“We discovered that many of our faculty and staff were being treated for health conditions that could lead to heart disease and other serious illnesses,” said Andie Rowe, director of employee wellness and work-life at AU.

The university implemented AhealthyU to improve employee medical conditions and better manage ballooning healthcare costs. The response has been overwhelmingly positive, which is consistent with the trend toward proactive health that is gaining ground in offices, campuses, and schools throughout the world.

For organizations, the effects include happier, healthier, more productive faculty and staff and reduced healthcare expenditures. For individuals, it simply means a better life.

“Programs like AhealthyU are important because they provide opportunities for faculty and staff to engage in healthy activities, learn about important health issues, and understand that their employer is interested in their overall well-being,” Rowe said.

What makes a good wellness program?

Much of AhealthyU’s success—about 500 people are participating—revolves around convenience. By offering many types of activities appealing to a wide variety of interests at convenient times and locations, AU makes it simple to get plugged in. The most popular opportunities include:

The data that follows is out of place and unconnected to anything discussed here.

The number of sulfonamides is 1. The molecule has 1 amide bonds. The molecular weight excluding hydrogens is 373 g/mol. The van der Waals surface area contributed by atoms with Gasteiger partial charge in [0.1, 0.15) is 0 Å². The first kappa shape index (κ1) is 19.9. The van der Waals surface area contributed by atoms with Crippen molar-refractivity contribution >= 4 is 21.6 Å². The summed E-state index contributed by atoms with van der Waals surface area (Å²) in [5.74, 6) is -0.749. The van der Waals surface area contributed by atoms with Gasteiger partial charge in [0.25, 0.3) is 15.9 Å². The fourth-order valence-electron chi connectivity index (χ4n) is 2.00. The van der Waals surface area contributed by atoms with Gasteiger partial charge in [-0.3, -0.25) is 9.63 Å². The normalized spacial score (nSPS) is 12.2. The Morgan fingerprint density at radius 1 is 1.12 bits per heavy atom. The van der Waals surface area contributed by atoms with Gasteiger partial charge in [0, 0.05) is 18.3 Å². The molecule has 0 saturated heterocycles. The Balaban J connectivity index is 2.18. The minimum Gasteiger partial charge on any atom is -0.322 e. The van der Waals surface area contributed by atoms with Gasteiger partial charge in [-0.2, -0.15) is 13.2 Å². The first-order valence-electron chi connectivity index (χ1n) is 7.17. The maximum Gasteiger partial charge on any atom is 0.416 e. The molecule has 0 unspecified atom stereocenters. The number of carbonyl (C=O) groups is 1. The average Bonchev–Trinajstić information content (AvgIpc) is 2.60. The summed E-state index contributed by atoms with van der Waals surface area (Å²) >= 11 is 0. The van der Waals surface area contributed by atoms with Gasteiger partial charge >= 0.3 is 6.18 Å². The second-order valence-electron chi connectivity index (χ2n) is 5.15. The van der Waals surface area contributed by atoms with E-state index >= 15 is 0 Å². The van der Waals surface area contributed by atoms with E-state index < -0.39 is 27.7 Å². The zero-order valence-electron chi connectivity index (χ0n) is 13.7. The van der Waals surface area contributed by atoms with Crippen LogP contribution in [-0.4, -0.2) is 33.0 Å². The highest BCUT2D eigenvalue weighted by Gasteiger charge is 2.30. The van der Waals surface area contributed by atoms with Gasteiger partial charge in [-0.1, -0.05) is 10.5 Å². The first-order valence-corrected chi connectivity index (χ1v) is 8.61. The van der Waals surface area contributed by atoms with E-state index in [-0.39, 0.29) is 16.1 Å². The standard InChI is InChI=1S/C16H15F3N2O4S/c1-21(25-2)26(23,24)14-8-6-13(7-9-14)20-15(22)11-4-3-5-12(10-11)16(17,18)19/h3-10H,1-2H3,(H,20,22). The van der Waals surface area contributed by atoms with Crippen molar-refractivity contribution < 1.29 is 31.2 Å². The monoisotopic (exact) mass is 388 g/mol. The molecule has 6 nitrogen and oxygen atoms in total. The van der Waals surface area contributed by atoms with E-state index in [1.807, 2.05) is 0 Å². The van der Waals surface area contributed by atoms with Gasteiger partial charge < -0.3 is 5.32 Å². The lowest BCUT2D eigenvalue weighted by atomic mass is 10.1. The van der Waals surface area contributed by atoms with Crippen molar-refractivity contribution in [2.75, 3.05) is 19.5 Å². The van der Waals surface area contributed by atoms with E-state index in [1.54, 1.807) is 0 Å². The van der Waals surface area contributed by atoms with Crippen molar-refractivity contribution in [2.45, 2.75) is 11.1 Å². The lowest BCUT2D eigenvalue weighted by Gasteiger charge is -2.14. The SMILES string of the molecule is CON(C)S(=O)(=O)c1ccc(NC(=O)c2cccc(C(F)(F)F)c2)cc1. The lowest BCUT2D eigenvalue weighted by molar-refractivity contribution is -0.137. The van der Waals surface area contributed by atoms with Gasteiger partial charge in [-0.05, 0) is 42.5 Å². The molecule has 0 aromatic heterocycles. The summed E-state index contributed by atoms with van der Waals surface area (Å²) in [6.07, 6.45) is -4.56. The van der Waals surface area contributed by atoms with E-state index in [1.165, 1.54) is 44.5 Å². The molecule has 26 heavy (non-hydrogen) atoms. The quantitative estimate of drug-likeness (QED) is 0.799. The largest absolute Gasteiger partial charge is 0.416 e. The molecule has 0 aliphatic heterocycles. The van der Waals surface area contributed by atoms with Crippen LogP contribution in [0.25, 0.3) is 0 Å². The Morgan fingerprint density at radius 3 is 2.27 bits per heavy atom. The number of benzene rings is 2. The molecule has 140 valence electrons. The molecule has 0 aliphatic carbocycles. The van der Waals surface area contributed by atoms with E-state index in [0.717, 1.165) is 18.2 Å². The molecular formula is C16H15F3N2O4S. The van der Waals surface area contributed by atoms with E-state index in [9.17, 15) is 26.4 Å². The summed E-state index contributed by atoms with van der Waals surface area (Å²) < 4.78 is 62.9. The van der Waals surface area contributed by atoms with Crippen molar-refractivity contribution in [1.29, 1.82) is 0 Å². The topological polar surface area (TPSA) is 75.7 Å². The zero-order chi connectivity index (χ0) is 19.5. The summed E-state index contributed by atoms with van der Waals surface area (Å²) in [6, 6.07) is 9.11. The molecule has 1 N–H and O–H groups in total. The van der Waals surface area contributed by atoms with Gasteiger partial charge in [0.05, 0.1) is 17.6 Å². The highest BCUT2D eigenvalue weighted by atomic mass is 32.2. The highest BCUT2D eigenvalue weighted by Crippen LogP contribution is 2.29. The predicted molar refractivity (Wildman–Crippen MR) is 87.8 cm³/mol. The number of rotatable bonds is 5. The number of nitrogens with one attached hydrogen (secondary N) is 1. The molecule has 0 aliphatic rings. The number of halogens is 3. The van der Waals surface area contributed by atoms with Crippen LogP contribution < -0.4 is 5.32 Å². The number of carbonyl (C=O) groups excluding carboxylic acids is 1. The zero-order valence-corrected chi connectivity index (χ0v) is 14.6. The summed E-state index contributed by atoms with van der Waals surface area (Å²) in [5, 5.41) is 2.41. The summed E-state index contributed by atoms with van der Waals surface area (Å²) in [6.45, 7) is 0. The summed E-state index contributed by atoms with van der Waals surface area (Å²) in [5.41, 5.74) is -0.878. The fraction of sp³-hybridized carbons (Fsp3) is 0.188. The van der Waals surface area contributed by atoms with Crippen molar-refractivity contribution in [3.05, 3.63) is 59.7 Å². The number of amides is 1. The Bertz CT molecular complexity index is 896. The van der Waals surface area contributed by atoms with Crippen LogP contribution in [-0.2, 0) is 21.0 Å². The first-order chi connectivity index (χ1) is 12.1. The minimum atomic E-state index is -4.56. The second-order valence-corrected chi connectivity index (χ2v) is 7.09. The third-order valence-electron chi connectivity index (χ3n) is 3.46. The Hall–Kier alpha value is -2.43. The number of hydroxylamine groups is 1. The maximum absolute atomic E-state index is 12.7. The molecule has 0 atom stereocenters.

• Fitness classes (on and off site)
  • Brown bag wellness workshops
  • Cooking demonstrations
  • Pedometer and weight challenges.

What makes the program such a success?

As is the case in most successful wellness programs, buy-in for AhealthyU is consistent throughout the organization, said Leah Tasman, wellness program manager at AU. Leaders from HR, administration, and a wellness council composed of faculty and staff provide support and feedback, which helps drive future decisions about AhealthyU.

Incentives are a driving factor, too. Motivators for AhealthyU activities include:

  • A $50 incentive for participating in a health assessment survey
  • A monetary reward for winning a team challenge
  • Cool fitness-related items such as wicking T-shirts or yoga mats, earned by achieving predetermined goals.

Do students have a role?

For students working toward an MS in Health Promotion Management (HPM), AhealthyU is a valuable asset. The program employs a part-time graduate assistant and draws support from many other HPM students through class projects. In fact, Tasman herself served as a graduate assistant with AhealthyU while earning her own HPM master’s degree.

“It’s important to get HPM students involved because it exposes them to real-world worksite health promotion and helps to re-enforce what they’re learning in class,” she said.

 

To learn more about AhealthyU and the MS in Health Promotion Management at American University, visit the program webpage or follow along in Facebook.